Trying to understand why was I wrong in casting a "too broad" flag on this question: Wordpress on subdomain with laravel as frontend, since a mod declined my flag.

flag history

When I raised the flag, the edit which added the .htaccess hadn't been made yet, but I do not think that edit actually helped the OPs case (the question states that the user is using PHP's built-in server, which doesn't read .htaccess at all, something else to address in a potential answer).

I think it is not possible to answer the question without writing the specific router for the questioner, for which there is zero code provided.

You could answer something like:

If you were not using the built-in server

you could do it like this in apache

or like this in nginx

or like this in IIS;

But if neither option is available or you do not have access to the requisite configuration files you should write a router like

  [code showing how to build such a route on Laravel,
  despite no code having been provided by the OP]_

But I feel that such an answer would be impossible to verify against the OPs requirements, and necessarily too broad for SO scope.

So assuming this question is not too broad, why is it not?

The objective, logically, is waste less people's time raising unnecessary flags.

(Brought this up in meta because the "declined" text made me think that a mod had declined my flag directly, instead of it being disputed by reviewers; if those labels no longer reflect that distinction, my present question is rather silly.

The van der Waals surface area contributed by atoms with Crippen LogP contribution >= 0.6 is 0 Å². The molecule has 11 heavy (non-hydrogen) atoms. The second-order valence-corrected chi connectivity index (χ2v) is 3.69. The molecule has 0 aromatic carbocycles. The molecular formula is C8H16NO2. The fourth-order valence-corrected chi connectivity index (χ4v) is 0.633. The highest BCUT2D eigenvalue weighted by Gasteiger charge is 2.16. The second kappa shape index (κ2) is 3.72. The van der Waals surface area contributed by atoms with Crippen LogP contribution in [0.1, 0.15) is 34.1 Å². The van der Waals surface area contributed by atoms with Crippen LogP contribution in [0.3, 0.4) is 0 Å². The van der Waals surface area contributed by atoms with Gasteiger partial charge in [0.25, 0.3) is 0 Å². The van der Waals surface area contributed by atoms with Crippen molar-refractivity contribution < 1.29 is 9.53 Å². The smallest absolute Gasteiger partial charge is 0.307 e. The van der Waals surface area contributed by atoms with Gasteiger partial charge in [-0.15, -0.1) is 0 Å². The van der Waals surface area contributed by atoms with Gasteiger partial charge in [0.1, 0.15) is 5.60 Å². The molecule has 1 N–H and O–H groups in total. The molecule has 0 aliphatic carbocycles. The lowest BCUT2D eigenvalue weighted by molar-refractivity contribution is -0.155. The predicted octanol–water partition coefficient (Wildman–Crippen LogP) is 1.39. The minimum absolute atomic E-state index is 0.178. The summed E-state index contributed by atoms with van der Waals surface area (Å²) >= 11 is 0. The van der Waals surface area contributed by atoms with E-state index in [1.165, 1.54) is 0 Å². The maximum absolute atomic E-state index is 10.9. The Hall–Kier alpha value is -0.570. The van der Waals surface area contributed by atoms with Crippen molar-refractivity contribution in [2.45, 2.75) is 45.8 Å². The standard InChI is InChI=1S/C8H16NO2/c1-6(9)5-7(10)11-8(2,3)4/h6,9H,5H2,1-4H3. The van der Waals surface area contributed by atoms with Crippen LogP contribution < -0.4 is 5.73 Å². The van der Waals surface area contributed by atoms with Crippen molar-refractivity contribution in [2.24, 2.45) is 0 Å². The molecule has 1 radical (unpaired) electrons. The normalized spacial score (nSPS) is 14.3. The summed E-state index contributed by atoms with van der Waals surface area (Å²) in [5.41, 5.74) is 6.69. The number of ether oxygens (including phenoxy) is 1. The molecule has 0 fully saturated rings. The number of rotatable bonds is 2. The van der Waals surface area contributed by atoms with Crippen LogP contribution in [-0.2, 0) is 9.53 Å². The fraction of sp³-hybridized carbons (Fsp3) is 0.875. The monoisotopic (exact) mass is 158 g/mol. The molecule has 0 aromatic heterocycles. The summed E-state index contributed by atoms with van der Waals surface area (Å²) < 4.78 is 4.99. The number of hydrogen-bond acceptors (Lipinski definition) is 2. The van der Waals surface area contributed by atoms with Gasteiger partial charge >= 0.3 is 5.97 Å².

I based my assumption on this answer, but couldn't find any authoritative source to explain the difference between "disputed" and "declined")

  • 9
    It wasn't a moderator who declined your flag but reviewers. Four reviewers voted to close it and three reviewers voted to leave it open. When three reviewers vote to leave it open, the question leaves the queue. I thought that in cases like this where there isn't any clear consensus, flags were disputed and not declined, but apparently I was wrong. Jan 7, 2018 at 13:39
  • 3
    @DonaldDuck, I thought so as well, that's the why I was asking it this way. If I saw a "disputed flag" I would not have come to meta to ask about it.